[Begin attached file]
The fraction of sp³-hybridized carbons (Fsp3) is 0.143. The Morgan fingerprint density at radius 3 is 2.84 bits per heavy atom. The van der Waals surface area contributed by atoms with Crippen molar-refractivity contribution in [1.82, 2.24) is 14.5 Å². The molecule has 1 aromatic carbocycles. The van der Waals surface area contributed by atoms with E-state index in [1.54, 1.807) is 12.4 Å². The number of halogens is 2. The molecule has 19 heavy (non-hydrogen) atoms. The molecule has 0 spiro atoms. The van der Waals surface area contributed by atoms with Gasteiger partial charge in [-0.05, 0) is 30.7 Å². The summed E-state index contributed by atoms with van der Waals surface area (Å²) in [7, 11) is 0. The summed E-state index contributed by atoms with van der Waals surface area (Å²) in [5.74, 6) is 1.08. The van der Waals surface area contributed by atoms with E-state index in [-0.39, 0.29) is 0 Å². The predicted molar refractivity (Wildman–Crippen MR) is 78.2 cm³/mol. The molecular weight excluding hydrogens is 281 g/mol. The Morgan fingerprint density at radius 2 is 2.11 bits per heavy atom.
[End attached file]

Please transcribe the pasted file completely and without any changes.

The fraction of sp³-hybridized carbons (Fsp3) is 0.143. The Morgan fingerprint density at radius 3 is 2.84 bits per heavy atom. The van der Waals surface area contributed by atoms with Crippen molar-refractivity contribution in [1.82, 2.24) is 14.5 Å². The molecule has 1 aromatic carbocycles. The van der Waals surface area contributed by atoms with E-state index in [1.54, 1.807) is 12.4 Å². The number of halogens is 2. The molecule has 19 heavy (non-hydrogen) atoms. The molecule has 0 spiro atoms. The van der Waals surface area contributed by atoms with Gasteiger partial charge in [-0.05, 0) is 30.7 Å². The summed E-state index contributed by atoms with van der Waals surface area (Å²) in [7, 11) is 0. The summed E-state index contributed by atoms with van der Waals surface area (Å²) in [5.74, 6) is 1.08. The van der Waals surface area contributed by atoms with E-state index in [-0.39, 0.29) is 0 Å². The predicted molar refractivity (Wildman–Crippen MR) is 78.2 cm³/mol. The molecular weight excluding hydrogens is 281 g/mol. The Morgan fingerprint density at radius 2 is 2.11 bits per heavy atom.